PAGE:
Dr Yin-Zheng Wang of the Chinese Academy of Sciences' Institute of Botany is the lead of the study team that discovered movement in the Chirita pumila stigma and established a link between the motion and water sensitivity. Additionally, it was discovered through anatomical research that the “contractile cells,” which make up half of the stigma’s volume and are directly associated with the extension-contraction movement of the stigma, significantly expanded when the stigma absorbed water.
The study team discovered that parenchyma cells mostly consist of large central vacuoles via Cryo-SEM, whereas contractile cells are filled with reticular structures, and the nuclei were pressed to the margins. The contractile cells substantially extend to more than eight times after absorbing water and are still packed with a network structure.
This demonstrates that the primary mechanism of water sensitivity is the reticular structure, which drives contraction cell elongation and stigma movement through water absorption and expansion. However, there was no vacuole membrane signal in contractile cells, and the weak signals at various red and green wavelengths revealed a significant elongation of the contractile cells.
CLSM demonstrated that FM4-64 fluorescence signals migrated from the plasma membrane to the vacuole membrane in the parenchyma cells. It is proven that the water-sensitive component that absorbs water and expands is a network structure rather than a vacuole since contractile cells lack vacuoles.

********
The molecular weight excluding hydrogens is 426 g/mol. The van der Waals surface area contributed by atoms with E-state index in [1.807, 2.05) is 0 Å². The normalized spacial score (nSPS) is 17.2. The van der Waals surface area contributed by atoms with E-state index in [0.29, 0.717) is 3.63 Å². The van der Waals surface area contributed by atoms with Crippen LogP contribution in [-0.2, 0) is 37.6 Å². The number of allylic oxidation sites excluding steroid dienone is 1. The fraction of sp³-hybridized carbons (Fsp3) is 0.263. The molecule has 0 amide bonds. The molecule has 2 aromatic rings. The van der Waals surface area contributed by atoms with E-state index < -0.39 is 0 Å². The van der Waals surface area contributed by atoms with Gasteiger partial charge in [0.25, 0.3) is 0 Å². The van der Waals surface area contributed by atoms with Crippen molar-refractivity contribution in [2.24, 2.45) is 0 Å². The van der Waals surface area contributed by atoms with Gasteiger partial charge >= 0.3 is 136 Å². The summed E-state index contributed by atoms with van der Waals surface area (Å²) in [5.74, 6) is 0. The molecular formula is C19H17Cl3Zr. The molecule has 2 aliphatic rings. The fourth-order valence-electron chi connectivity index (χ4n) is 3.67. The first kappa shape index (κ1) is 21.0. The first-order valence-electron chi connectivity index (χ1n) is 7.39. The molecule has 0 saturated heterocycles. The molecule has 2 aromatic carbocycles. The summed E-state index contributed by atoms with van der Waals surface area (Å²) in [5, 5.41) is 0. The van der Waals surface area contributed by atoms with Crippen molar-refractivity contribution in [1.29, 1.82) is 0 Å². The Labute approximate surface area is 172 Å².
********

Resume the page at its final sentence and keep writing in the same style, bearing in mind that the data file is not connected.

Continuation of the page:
The network structure was created by the endoplasmic reticulum with granular ribosomes, which was fully distinct from parenchyma cells, according to TEM and fluorescence signal analysis. The expression patterns of constricted cells were considerably different from those of parenchyma cells, according to an RNA-seq study.
The scientists discovered through field observation that the plant’s stigma had a bidirectional opening and closing-bending action and that the contractile cells controlled the stigma's circadian rhythm in response to variations in humidity.
Additionally, the movement of the stigma creates a pollen channel that runs between the two stigma lobes, squeezing the anther and forcing pollen onto the receptive side of the stigma through this channel.
Thus, the movement of the stigma changes a floral system that relies on insect cross-pollination into one that strictly relies on self-pollination. This unique proximal method of reproductive assurance, which involves a shift from outcrossing to mostly self-pollination, reflects a reproductive strategy that most likely developed in response to the unstable environment for insect cross-pollination that Chirita pumila experiences.
Wang, Y.-Z., et al. (2023). A new type of cell related to organ movement for selfing in plants. National Science Review. doi.org/10.1093/nsr/nwad208